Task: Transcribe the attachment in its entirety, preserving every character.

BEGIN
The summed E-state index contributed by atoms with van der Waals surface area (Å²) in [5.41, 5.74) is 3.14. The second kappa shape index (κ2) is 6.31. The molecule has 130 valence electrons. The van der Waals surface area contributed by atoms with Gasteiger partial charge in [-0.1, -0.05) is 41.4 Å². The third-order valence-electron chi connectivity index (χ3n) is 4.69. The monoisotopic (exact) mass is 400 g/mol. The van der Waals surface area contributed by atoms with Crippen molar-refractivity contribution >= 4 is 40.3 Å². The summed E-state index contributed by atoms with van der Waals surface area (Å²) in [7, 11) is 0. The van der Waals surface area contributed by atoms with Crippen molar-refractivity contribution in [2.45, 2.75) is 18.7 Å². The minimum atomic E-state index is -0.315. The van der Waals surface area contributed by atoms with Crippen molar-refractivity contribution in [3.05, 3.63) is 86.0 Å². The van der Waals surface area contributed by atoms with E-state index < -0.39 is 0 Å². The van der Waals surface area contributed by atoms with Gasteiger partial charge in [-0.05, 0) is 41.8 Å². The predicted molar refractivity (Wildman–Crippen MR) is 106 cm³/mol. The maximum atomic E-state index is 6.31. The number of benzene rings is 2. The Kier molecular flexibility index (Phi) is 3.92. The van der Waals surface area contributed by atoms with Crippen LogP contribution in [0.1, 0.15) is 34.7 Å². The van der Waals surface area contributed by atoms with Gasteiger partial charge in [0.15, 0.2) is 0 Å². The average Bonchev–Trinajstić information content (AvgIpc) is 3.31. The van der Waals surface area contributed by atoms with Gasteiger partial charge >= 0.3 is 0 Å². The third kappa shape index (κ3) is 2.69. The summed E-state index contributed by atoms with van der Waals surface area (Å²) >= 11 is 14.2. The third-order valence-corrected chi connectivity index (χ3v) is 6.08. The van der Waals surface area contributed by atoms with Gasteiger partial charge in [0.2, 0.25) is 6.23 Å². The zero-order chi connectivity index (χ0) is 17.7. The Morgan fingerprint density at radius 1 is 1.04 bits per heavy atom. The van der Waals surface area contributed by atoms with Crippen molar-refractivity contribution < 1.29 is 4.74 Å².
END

The summed E-state index contributed by atoms with van der Waals surface area (Å²) in [5.41, 5.74) is 3.14. The second kappa shape index (κ2) is 6.31. The molecule has 130 valence electrons. The van der Waals surface area contributed by atoms with Gasteiger partial charge in [-0.1, -0.05) is 41.4 Å². The third-order valence-electron chi connectivity index (χ3n) is 4.69. The monoisotopic (exact) mass is 400 g/mol. The van der Waals surface area contributed by atoms with Crippen molar-refractivity contribution >= 4 is 40.3 Å². The summed E-state index contributed by atoms with van der Waals surface area (Å²) in [7, 11) is 0. The van der Waals surface area contributed by atoms with Crippen molar-refractivity contribution in [2.45, 2.75) is 18.7 Å². The minimum atomic E-state index is -0.315. The van der Waals surface area contributed by atoms with Crippen molar-refractivity contribution in [3.05, 3.63) is 86.0 Å². The van der Waals surface area contributed by atoms with E-state index < -0.39 is 0 Å². The van der Waals surface area contributed by atoms with Gasteiger partial charge in [-0.05, 0) is 41.8 Å². The predicted molar refractivity (Wildman–Crippen MR) is 106 cm³/mol. The maximum atomic E-state index is 6.31. The number of benzene rings is 2. The Kier molecular flexibility index (Phi) is 3.92. The van der Waals surface area contributed by atoms with Crippen LogP contribution in [0.1, 0.15) is 34.7 Å². The van der Waals surface area contributed by atoms with Gasteiger partial charge in [0.15, 0.2) is 0 Å². The average Bonchev–Trinajstić information content (AvgIpc) is 3.31. The van der Waals surface area contributed by atoms with Gasteiger partial charge >= 0.3 is 0 Å². The third kappa shape index (κ3) is 2.69. The summed E-state index contributed by atoms with van der Waals surface area (Å²) >= 11 is 14.2. The third-order valence-corrected chi connectivity index (χ3v) is 6.08. The van der Waals surface area contributed by atoms with Gasteiger partial charge in [0.2, 0.25) is 6.23 Å². The zero-order chi connectivity index (χ0) is 17.7. The Morgan fingerprint density at radius 1 is 1.04 bits per heavy atom. The van der Waals surface area contributed by atoms with Crippen molar-refractivity contribution < 1.29 is 4.74 Å².